NAMATH AND ROZELLE
The Joe Namath affair is a curious mixture of the comic and the tragic, just as Namath himself is sometimes oaf, sometimes hero, depending on the time and the circumstance. The dramatic impact of his announced retirement was considerably lessened because of the earlier "retirements" this year of Donn Clendenon, Ken Harrelson and Maury Wills. Indeed, Wills' brief fling at private life ended limply the same day that Namath made his emotional announcement.
Much has been made of Namath's insistence that he was acting on principle, always unsteady ground, since one man's principles may be another's declaration of war. Three of Namath's teammates, acting like adolescents, made Pete Rozelle the villain of the piece and naively threatened their own retirements. But a review of the situation makes one wonder how Rozelle can be found at fault. The commissioner is supposed to keep pro football beyond suspicion by nosing out elements that may be detrimental to the game. Rozelle did his duty quietly and efficiently when he warned Namath. The warning was ignored, and so it was a direct challenge: the erring player defying the commissioner.
Rozelle then had no choice but to issue his ultimatum to Namath, and when Joe came in tears to the public he was like a child crying because, for once, he could not have his own way.
There was no more joyous or exciting place to be in sport than at Chapultepec in Mexico City when Rafael Osuna won a tennis match before his countrymen. Only three weeks ago—at 30, on shopworn knees too familiar with the surgeon's knife—he won his last and greatest victory there as he led Mexico's Davis Cup team to its historic 3-2 upset of Australia. Osuna won both his singles and shared in the doubles win—those were Mexico's three points—and the crowd carried him from the court on its shoulders. Ten days later he was dead in a plane crash near Monterrey.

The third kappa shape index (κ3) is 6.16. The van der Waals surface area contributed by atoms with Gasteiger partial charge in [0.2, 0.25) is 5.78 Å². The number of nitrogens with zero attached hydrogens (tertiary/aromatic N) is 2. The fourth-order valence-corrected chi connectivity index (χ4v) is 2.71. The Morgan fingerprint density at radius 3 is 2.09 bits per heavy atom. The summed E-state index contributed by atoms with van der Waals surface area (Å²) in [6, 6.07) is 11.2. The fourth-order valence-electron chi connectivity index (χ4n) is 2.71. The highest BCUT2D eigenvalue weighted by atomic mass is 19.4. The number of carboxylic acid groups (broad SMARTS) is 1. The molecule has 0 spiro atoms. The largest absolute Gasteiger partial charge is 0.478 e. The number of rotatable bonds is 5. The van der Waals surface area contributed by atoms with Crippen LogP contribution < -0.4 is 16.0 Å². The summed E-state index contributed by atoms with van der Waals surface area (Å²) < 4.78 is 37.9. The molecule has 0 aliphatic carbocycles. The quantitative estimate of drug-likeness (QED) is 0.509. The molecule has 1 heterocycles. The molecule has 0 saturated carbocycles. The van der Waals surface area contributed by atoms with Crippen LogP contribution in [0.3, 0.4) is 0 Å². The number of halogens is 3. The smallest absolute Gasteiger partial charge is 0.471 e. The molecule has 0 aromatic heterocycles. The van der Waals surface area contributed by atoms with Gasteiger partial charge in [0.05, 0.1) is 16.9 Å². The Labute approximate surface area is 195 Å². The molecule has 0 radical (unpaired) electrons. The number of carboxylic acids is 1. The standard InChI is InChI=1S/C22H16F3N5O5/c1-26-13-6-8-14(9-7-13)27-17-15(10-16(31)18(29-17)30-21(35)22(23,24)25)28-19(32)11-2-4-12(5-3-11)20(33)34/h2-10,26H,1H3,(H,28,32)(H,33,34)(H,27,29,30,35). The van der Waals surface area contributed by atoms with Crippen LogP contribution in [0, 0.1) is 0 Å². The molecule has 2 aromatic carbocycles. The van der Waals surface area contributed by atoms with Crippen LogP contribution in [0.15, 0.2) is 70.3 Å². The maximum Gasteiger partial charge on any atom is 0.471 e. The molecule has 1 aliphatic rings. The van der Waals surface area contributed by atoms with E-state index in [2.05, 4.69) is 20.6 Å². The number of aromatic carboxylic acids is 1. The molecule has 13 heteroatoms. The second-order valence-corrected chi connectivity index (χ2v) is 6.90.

Osuna was always a marvelous player to watch, and he was a good one. At his peak, in the early 1960s, he took Mexico all the way to the Davis Cup Challenge Round against Australia, won the U.S. singles championship at Forest Hills and twice shared the Wimbledon doubles title. He had no real power, but he succeeded with quickness, guile and an infectious, resilient spirit. When he first came to the University of Southern California he could hardly speak English, but he soon became a bilingual wit.
Wherever he went, Osuna captivated the crowds and, indeed, everyone he met, but he was always Mexico's. No athlete ever meant more to his country than Osuna did, and it is difficult to realize that no more will deep-throated cheers for him come rolling out of Chapultepec. There is a special sadness when an athlete dies young, though the sadness is usually only personal. By Osuna's death, an entire nation is bereft.
Danny Wolff, an 11-year-old Little Leaguer of Washington, D.C., pitched a no-hitter recently. Unhappily, his team made 33 errors and Danny lost, 23-3.
BETTER THAN NEVER
A good deal of criticism has been directed at colleges for using football players and then letting them go off to professional football without seeing to it that they follow through and get their degrees. But Utah State—with a big assist from Jim Harris, a Utah State graduate who was drafted by the New York Jets in 1965—has started a campaign to do just that, with excellent results. Ocie Austin, cornerback of the Baltimore Colts, Joe Forzani of the Calgary Stampeders and Dewey Czupka of the Vancouver Lions all received their B.S. degrees this month, and Forzani has started studying for his master's. Merlin Olsen, one of the Los Angeles Rams' "fearsome foursome," is working on his master's thesis. Roy Shivers and MacArthur Lane of the St. Louis Cardinals will graduate in July, and Nick Cuccia and Rusty Malone of the Continental League are nearing graduation. Other colleges, please copy.